Slowly but surely, the devastating numbers were reported and confirmed. Lives were lost and lives were forever changed. Following the explosions of two homemade bombs, the blood of three dead and 264 wounded were on the hands of two young men. The nation watched with baited breath during the days following the bombings. Four days after the attack, one suspect was dead and the other was in police custody.

In all honesty, I never cared to know too much about the two brothers who bombed the Boston Marathon. They were monsters, that, I knew, but I simply had no interest in learning of their family history or seeing pictures of their prom dates. It was eerily reminiscent to the Casey Anthony coverage, with reporters salivating over these young killers and grasping at the slightest personal detail. Interviewees, no more relevant than a freshman year lab partner, became expert character witnesses. Childhood psychologists were called in. Former babysitters were questioned. The media was obsessed with unwrapping these cold killers. Why had they done this? Who were these killers? They were grasping at straws, literally clinging to the tiniest bit of trivial information that might give some insight into what made them tick.

While I personally never cared to hear about the childhoods of Dzhokhar and Tamerlan Tsarnaev, I understood why people were interested. Perhaps for many, it was soothing to learn about them, every fact acting as a puzzle piece as to why they committed this act of violent hatred. As a nation, we desperately wanted answers. Why did this happen? Who are these people? As Americans, we were all on the same page. We were united. These two men had killed and injured our own. They were monsters. We were angry and we wanted justice.


I believed this all to be true until yesterday.

This week’s Rolling Stone magazine features Dzhokhar Tsarnaev on the cover. The description of the article provided by the magazine itself states that the story seeks to uncover the real Tsarnaev, who the magazine describes as a “charming kid” with a once “bright future.” It provides a “riveting and heartbreaking account” of what led him to murder.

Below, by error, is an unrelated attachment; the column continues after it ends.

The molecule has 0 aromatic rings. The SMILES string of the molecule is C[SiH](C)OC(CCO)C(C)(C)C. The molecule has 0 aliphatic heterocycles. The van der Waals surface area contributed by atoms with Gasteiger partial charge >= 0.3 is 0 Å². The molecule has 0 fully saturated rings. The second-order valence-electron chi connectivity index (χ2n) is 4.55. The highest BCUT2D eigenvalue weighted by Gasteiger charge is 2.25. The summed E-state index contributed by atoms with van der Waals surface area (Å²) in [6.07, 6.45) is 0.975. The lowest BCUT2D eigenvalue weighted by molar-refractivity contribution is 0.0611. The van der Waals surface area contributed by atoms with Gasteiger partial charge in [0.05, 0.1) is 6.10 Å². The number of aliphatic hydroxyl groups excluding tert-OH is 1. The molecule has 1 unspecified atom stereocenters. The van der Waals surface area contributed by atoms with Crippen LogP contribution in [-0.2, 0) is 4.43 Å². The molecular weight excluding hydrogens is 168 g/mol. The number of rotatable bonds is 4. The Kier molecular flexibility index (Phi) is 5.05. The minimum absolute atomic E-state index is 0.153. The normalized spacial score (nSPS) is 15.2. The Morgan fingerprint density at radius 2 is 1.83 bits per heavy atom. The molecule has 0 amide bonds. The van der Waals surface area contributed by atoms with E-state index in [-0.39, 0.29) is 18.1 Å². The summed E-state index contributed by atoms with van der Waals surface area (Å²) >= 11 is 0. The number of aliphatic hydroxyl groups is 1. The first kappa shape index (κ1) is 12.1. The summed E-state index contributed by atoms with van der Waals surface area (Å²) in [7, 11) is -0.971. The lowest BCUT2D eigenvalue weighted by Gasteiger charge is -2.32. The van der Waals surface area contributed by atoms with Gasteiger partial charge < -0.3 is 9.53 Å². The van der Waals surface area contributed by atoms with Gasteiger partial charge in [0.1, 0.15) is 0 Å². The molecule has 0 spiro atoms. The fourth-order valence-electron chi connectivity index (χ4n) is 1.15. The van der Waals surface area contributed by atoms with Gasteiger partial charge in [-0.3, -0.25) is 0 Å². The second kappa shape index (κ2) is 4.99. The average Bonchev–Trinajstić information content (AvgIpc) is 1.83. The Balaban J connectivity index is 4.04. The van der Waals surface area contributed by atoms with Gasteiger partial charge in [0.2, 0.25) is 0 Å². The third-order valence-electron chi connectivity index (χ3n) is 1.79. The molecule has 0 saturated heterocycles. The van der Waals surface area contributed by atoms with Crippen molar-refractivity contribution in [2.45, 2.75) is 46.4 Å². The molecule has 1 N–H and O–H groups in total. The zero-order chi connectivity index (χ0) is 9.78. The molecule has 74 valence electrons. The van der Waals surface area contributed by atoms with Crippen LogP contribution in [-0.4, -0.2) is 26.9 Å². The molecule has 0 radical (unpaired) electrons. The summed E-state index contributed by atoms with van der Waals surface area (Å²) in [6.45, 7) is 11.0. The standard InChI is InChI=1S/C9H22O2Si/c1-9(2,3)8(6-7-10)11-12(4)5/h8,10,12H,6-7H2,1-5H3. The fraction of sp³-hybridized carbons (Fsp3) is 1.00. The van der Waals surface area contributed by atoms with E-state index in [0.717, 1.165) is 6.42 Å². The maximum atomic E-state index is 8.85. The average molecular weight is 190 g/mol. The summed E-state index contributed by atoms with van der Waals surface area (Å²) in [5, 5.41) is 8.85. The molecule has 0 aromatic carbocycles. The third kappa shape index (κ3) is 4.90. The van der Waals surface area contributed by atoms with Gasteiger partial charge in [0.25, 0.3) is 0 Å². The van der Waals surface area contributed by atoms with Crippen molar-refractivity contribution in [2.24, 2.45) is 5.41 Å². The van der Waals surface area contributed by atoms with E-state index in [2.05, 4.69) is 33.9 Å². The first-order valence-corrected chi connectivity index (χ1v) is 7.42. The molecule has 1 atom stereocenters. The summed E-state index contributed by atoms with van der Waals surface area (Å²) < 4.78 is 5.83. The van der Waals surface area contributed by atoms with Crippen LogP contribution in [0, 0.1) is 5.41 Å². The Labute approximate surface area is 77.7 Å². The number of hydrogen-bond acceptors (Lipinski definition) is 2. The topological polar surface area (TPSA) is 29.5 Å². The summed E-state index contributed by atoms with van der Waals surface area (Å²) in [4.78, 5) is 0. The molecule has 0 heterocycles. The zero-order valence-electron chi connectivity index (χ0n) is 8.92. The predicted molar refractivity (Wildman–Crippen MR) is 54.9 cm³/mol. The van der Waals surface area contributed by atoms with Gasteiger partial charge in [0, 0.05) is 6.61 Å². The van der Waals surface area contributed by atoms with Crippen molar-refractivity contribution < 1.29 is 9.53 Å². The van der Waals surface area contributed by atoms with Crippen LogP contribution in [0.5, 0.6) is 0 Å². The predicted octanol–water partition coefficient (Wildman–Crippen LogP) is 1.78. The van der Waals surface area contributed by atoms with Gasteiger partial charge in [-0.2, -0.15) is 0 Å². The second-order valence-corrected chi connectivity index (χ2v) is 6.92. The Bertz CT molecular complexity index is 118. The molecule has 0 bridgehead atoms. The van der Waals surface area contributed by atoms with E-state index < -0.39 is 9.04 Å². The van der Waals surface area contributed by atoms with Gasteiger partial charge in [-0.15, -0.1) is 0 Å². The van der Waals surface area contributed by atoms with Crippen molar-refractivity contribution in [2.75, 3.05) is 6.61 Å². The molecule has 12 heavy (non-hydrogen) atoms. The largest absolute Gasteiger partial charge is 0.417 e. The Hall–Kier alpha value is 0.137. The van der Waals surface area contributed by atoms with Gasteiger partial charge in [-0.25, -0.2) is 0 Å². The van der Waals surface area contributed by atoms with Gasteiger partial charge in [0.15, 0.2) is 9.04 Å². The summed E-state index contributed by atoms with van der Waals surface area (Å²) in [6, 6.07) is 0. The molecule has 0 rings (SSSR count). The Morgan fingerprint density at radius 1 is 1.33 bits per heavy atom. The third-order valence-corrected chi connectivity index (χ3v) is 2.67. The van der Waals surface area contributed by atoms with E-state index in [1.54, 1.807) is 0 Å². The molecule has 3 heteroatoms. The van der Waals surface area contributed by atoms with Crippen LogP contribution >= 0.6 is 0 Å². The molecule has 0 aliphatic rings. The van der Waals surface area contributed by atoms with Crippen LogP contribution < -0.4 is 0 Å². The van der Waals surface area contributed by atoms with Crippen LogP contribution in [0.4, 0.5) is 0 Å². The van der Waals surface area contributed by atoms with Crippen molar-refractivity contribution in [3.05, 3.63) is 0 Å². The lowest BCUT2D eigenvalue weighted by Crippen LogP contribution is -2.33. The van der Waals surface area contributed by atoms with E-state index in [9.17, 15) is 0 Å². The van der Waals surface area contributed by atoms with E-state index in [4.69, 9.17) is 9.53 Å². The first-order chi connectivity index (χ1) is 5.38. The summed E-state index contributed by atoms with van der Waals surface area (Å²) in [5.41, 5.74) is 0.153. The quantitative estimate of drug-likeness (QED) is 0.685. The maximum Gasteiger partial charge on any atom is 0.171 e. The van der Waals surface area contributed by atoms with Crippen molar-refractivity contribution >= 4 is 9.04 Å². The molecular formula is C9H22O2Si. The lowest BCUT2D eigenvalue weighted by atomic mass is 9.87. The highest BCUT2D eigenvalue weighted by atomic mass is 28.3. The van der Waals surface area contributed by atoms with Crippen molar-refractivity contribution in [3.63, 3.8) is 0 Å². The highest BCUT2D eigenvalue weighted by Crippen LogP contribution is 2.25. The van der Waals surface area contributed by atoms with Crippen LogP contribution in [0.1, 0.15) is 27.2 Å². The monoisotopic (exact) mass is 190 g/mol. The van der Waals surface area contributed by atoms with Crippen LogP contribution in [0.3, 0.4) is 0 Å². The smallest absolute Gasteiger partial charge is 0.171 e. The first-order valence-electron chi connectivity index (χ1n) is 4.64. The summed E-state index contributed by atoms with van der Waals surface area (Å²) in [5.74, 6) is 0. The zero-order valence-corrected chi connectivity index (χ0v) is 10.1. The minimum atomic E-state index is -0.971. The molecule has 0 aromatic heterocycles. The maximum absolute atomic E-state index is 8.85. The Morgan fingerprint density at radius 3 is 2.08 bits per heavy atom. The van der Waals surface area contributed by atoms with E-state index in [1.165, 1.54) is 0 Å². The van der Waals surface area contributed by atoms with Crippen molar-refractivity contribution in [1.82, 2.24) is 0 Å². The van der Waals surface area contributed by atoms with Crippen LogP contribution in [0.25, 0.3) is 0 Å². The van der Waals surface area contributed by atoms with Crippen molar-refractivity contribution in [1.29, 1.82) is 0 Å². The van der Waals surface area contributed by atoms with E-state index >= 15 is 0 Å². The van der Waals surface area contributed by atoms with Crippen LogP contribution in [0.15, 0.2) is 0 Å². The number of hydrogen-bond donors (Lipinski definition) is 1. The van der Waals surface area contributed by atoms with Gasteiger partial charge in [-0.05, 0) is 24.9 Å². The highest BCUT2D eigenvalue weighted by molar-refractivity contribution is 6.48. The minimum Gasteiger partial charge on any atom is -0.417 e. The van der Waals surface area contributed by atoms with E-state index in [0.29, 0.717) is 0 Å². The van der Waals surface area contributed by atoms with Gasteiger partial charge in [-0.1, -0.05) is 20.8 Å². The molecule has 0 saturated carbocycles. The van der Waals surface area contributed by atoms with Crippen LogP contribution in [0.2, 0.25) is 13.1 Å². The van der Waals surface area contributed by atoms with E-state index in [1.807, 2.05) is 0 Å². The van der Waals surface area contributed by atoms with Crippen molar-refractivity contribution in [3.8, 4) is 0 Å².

I’m sorry. What?

The writer responsible for this journalistic bullshit is contributing editor Janet Reitman, who apparently spent two months working on the article, speaking with friends, family, and acquaintances of the Tsarnaev brothers. The article is essentially an attempt to both humanize and victimize the younger brother, Dzhokhar, with Reitman painting him as malleable, weak, and a victim of circumstance.

Tsarnaev, according to Reitman, is the product of mental illness and neglectful parents. He is a devout Muslim who felt as though he had to hide his religion because of his self-perceived notion that Americans are anti-Islam. He is a product of his raising, claims Reitman. A lost, unaccepted, and socially awkward child, Tsarnaev acted out in anger and frustration. He is a victim too, claims Reitman.

Since when do we sympathize with terrorists? Is this a new development that I missed? I recall not too long ago when terrorists were monsters. They were killers. They were a direct threat to our nation. While I understand that the Tsarnaev brothers are not believed to have had ties with any major terrorist organizations, a terrorist is someone who uses violence in the pursuit of political and personal aims, and that is exactly what was done in Boston.

In fact, Dzhokhar, the brother profiled by Rolling Stone, has long been a terrorist sympathizer. The article even mentions that he claimed that 9/11 was a justifiable attack by Al Qaeda. Justifiable.

So forgive me, Ms. Reitman, if I don’t see Dzhokhar Tsarnaev as a victim. I see him as a radical. I see him and people like him as a threat to our nation. We are supposed to be the country that unites after a tragedy. We are not supposed to be the country that sympathizes with evil.

The silver lining to this blasphemous piece of journalism is that many people are angry about it. Since the cover story broke last night, social media has been abuzz and #BoycottRollingStone is trending on Twitter. It is rumored that stores are considering banning the magazine from their shelves; CVS has confirmed that they will not be carrying this week’s issue.

I miss the old America. The one I knew to be true until yesterday, the America that didn’t glamorize terrorists, the America that united after tragedies.

[via Rolling Stone]


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Catie Warren

Catie Warren (@catiewarren9) is a contributing writer for Total Sorority Move.